Updated: Feb 25, 2021
Back in September 2020 I started studying Yorùbá, the language of my father, for the first time. One of the first sentences that we learned was” ilé n jó.” Yorùbá is a deeply contextual language in which the meaning of words is dependent on what is happening to, with or around the speaker. ilé n jó could mean a couple of things. The first two words are fairly stable in their meaning. Ilé means “house.” N means “is” and is often followed by another verb. Jó is a verb which could either mean dancing or burning to the ground depending on the context. In the context that we learned the sentence “ilé n jó” it meant “ the house is burning to the ground.”
It was a strange sentence to learn as a part of my foundational vocabulary. Turned out to be a useful one. In November, while I was in the DC MD VA area installing my work for a show, the house that I had been living in in Boston was burning, dancing in flames. The fire started almost three months ago now. It is still happening. I spent the month of December recovering and cleaning my possessions, my work, my tools, my plants, piece by piece. That process was a daily endurance performance that led me to reflect on my relationship to materials things and on the role of materiality and material culture in my life and work. My own reflections gave way to writings and a host of conversations with friends about their relationships with their things, to the material world. In the coming months I look forward to sharing some of my reflections as well as those from my friends with you.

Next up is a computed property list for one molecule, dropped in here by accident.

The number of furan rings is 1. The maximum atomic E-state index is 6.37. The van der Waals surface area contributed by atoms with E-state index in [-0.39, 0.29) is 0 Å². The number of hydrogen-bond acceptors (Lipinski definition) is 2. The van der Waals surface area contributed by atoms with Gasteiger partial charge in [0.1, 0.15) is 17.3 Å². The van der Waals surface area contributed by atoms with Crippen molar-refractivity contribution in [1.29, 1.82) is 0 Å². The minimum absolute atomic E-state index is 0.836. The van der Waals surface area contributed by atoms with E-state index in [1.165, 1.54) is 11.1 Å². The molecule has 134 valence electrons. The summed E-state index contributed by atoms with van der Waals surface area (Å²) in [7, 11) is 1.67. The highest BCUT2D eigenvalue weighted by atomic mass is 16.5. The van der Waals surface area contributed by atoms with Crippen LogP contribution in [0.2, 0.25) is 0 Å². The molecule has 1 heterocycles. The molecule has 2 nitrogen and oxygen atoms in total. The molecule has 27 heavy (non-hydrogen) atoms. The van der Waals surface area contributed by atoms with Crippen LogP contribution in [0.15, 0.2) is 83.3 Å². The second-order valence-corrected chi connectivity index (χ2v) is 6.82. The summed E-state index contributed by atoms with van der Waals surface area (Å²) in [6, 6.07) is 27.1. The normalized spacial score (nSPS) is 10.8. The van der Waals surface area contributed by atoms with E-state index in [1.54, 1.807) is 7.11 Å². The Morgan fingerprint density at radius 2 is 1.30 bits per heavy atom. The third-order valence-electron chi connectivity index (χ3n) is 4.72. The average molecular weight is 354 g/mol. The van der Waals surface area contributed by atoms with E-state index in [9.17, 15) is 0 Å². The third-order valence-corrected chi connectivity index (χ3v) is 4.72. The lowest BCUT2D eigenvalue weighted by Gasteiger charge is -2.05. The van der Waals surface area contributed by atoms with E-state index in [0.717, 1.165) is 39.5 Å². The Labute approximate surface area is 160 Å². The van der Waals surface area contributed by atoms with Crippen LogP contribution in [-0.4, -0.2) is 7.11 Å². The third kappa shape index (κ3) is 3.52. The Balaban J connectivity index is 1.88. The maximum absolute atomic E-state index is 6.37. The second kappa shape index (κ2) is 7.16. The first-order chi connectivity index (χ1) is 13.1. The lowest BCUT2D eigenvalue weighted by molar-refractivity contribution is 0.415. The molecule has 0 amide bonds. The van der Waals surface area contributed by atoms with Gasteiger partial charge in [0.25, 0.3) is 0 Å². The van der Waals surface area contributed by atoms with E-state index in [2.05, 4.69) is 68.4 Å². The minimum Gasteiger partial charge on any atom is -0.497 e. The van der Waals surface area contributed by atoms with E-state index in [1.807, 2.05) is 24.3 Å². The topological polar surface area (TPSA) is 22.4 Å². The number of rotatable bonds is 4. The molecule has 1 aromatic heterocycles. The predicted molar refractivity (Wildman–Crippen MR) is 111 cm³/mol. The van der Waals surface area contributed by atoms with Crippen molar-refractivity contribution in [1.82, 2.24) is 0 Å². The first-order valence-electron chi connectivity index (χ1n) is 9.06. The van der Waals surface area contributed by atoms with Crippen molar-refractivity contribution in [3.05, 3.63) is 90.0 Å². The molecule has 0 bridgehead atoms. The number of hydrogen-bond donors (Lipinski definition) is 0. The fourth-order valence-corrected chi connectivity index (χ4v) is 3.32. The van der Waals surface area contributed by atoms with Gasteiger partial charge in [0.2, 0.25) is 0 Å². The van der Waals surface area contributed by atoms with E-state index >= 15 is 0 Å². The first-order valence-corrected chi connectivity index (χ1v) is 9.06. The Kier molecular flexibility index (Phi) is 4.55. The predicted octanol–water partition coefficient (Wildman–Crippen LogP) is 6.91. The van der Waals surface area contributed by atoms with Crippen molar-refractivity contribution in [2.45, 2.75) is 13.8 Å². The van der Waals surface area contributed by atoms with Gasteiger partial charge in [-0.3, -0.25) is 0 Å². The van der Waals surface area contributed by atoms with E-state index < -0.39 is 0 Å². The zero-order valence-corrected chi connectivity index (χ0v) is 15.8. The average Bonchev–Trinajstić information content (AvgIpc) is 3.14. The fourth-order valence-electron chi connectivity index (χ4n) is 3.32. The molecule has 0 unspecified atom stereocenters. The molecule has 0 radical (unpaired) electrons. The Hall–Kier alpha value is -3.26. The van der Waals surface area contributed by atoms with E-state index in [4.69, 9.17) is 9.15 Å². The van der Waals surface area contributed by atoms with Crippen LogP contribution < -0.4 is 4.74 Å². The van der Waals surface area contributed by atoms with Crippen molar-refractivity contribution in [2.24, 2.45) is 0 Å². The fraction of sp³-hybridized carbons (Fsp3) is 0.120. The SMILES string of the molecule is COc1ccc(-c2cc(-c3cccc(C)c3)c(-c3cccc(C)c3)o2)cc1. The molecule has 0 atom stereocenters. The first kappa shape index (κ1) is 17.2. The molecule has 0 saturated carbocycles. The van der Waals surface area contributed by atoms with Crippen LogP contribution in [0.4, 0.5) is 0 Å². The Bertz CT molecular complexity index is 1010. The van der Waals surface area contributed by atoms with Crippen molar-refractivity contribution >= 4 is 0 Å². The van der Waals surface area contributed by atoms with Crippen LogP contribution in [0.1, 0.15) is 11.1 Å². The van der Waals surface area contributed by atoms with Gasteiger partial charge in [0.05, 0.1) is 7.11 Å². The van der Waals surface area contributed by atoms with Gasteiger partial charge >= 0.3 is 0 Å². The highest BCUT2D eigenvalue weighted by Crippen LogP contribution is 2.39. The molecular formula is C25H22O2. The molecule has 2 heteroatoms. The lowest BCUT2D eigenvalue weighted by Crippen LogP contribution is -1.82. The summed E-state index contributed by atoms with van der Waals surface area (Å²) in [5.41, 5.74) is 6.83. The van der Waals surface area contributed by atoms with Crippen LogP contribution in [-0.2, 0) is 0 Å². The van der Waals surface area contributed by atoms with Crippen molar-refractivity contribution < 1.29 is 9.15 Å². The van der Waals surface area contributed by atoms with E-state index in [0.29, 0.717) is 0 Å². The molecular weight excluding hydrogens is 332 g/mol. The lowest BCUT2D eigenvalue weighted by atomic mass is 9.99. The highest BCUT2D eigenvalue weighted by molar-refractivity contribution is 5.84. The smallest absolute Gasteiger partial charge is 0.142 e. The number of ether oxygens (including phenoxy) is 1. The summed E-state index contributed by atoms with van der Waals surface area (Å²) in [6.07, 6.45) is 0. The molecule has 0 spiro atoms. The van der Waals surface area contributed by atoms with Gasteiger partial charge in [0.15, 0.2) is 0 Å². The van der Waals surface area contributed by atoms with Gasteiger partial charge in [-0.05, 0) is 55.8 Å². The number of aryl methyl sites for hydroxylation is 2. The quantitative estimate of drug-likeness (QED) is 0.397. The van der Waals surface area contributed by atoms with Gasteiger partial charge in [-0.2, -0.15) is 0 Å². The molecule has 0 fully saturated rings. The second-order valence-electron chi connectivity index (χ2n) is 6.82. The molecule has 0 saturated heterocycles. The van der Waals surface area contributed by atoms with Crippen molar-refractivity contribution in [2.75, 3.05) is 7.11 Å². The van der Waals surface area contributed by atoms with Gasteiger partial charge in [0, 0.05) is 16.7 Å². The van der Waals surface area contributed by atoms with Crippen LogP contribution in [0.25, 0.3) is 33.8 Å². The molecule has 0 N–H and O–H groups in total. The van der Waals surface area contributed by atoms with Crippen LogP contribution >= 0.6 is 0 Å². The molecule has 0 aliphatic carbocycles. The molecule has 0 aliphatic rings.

Three months later the cleaning finally is over. The moving is over. The paperwork is mostly over. The fire is not yet over. I’m still recovering myself from it. Just beginning to emerge. Through it all I am imagining myself as one of those serotinous pine cones that needs the heat of forest fires to allow it to open and drop its seeds. I’m grounding in the generative possibilities of flame. Reminding myself that ashes are excellent fertilizer and that death proceeds rebirth. I’m trying to get out of the way of who I am becoming.
ID: charred remains of my last home